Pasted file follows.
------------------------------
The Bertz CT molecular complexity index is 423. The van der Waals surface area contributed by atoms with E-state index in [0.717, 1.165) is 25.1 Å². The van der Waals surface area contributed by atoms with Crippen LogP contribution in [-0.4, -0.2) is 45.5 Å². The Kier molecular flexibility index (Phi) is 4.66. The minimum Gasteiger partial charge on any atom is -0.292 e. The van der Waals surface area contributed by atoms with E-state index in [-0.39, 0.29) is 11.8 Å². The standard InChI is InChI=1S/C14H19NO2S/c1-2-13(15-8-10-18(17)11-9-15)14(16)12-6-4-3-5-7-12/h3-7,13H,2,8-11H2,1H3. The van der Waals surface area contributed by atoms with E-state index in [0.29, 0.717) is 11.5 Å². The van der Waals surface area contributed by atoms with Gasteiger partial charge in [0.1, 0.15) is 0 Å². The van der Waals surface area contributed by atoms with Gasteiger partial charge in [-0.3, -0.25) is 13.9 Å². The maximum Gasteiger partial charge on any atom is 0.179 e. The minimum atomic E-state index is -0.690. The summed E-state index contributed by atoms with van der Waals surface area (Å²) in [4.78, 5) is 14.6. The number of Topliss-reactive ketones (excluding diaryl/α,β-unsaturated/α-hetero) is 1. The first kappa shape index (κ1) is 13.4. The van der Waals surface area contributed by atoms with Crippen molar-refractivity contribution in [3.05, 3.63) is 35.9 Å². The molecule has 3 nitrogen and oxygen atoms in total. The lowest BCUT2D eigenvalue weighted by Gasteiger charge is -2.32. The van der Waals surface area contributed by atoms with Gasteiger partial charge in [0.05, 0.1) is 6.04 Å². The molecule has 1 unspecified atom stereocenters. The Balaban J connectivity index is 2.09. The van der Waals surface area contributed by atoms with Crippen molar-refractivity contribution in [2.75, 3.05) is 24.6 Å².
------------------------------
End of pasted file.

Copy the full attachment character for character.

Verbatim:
The Bertz CT molecular complexity index is 423. The van der Waals surface area contributed by atoms with E-state index in [0.717, 1.165) is 25.1 Å². The van der Waals surface area contributed by atoms with Crippen LogP contribution in [-0.4, -0.2) is 45.5 Å². The Kier molecular flexibility index (Phi) is 4.66. The minimum Gasteiger partial charge on any atom is -0.292 e. The van der Waals surface area contributed by atoms with E-state index in [-0.39, 0.29) is 11.8 Å². The standard InChI is InChI=1S/C14H19NO2S/c1-2-13(15-8-10-18(17)11-9-15)14(16)12-6-4-3-5-7-12/h3-7,13H,2,8-11H2,1H3. The van der Waals surface area contributed by atoms with E-state index in [0.29, 0.717) is 11.5 Å². The van der Waals surface area contributed by atoms with Gasteiger partial charge in [0.1, 0.15) is 0 Å². The van der Waals surface area contributed by atoms with Gasteiger partial charge in [-0.3, -0.25) is 13.9 Å². The maximum Gasteiger partial charge on any atom is 0.179 e. The minimum atomic E-state index is -0.690. The summed E-state index contributed by atoms with van der Waals surface area (Å²) in [4.78, 5) is 14.6. The number of Topliss-reactive ketones (excluding diaryl/α,β-unsaturated/α-hetero) is 1. The first kappa shape index (κ1) is 13.4. The van der Waals surface area contributed by atoms with Crippen molar-refractivity contribution in [3.05, 3.63) is 35.9 Å². The molecule has 3 nitrogen and oxygen atoms in total. The lowest BCUT2D eigenvalue weighted by Gasteiger charge is -2.32. The van der Waals surface area contributed by atoms with Gasteiger partial charge in [0.05, 0.1) is 6.04 Å². The molecule has 1 unspecified atom stereocenters. The Balaban J connectivity index is 2.09. The van der Waals surface area contributed by atoms with Crippen molar-refractivity contribution in [2.75, 3.05) is 24.6 Å².